The last time we automated the lands banking hall, revenue jumped from Sh800 million to Sh9 billion in a year. I estimated that once the backend work is done, the Lands Ministry revenue could top $1 billion.
Improved record keeping correlates positively with revenue generation, in the process reducing corruption and data manipulation, due to non-face-to-face interaction.
It also creates a better image of government, improves tracking of records and enables faster decision-making with electronically referenced documents.
Perhaps more important is the correction of one major headache at the Lands offices: missing files.
This will now be a thing of the past since improved storage and retrieval of information creates shorter search timelines and simpler work environment, with higher confidence levels.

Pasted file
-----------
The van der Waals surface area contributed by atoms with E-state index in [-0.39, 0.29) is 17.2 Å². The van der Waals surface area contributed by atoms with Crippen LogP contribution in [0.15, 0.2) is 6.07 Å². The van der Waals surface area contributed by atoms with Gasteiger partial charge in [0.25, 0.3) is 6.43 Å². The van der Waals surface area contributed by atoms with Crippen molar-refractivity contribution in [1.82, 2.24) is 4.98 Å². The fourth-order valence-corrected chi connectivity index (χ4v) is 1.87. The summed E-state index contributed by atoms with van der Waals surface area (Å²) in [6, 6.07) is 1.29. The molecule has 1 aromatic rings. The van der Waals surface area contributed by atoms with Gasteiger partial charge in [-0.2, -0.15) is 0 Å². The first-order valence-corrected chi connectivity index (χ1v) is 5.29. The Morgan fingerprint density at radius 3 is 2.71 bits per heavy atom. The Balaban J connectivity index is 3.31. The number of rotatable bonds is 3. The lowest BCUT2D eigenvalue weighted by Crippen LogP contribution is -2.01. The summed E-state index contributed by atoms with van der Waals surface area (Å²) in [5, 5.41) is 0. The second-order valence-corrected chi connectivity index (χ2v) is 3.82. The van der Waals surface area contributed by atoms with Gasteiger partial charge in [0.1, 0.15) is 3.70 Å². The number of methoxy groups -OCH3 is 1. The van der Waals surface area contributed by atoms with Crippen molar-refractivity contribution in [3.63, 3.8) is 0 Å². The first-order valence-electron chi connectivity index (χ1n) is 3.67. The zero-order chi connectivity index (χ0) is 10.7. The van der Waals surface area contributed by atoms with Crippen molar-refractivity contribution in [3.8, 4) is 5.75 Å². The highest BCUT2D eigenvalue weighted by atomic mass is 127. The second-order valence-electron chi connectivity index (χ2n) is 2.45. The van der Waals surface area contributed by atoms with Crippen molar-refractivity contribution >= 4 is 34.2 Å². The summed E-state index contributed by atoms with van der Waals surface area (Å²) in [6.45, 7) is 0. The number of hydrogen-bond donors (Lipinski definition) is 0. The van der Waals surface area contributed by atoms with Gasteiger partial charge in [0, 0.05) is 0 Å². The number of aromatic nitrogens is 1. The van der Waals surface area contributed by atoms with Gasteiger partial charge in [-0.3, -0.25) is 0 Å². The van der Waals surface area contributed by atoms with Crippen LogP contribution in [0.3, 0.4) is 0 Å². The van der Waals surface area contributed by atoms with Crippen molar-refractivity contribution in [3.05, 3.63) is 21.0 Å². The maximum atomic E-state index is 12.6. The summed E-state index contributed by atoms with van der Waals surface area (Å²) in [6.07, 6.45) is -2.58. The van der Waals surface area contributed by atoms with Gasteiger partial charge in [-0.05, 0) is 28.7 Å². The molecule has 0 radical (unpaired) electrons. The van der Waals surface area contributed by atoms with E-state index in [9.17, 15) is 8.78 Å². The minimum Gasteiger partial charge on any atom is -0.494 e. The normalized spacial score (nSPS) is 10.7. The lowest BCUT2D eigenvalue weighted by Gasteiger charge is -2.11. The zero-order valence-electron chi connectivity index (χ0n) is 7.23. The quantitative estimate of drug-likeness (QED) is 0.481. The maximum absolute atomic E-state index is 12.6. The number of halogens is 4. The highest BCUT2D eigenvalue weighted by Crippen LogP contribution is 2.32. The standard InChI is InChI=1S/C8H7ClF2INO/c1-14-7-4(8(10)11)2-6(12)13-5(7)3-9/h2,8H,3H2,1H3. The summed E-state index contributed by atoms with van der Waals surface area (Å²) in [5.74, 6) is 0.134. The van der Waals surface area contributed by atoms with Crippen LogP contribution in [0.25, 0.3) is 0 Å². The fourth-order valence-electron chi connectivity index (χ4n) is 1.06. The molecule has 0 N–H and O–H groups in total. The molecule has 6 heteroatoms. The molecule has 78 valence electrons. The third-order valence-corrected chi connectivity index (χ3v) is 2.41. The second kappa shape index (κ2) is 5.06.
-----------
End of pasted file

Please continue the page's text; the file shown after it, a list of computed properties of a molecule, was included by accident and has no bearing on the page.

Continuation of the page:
It is possible that with good revenue generation, the government can afford to pay living wages, hence improving workforce motivation.
TRANSFORMATION OF LAND RECORDS
This automation would not have happened without political and executive goodwill, enactment of new land laws, improved access to development partners’ resources and strong commitment in public sector reforms towards meeting Vision 2030 goals.
Success in the public sector is driven by multiple initiatives sometimes working in parallel and once they are integrated, they unravel wide-scale benefits to the citizenry.
Much more could be realised from the National Optic Fibre Broadband Infrastructure but it takes time to gain acceptance.
As a result of digitisation, the ministry has converted registration and issuance of analogue title deeds to digital title deeds.
The digital title deeds have extra security features to deter forgery thus enhancing the sanctity of title deeds.
What this means is that the business environment will transform as soon as the public begins to enjoy these new services.
It means the banks will take a shorter period to charge and transfer property, and that the lawyers would perhaps - I hope – cease charging title search fees.
LEGALLY REGISTERED LAND
Lease owners will query and pay for land rent due througheCitizenand download the clearance certificate.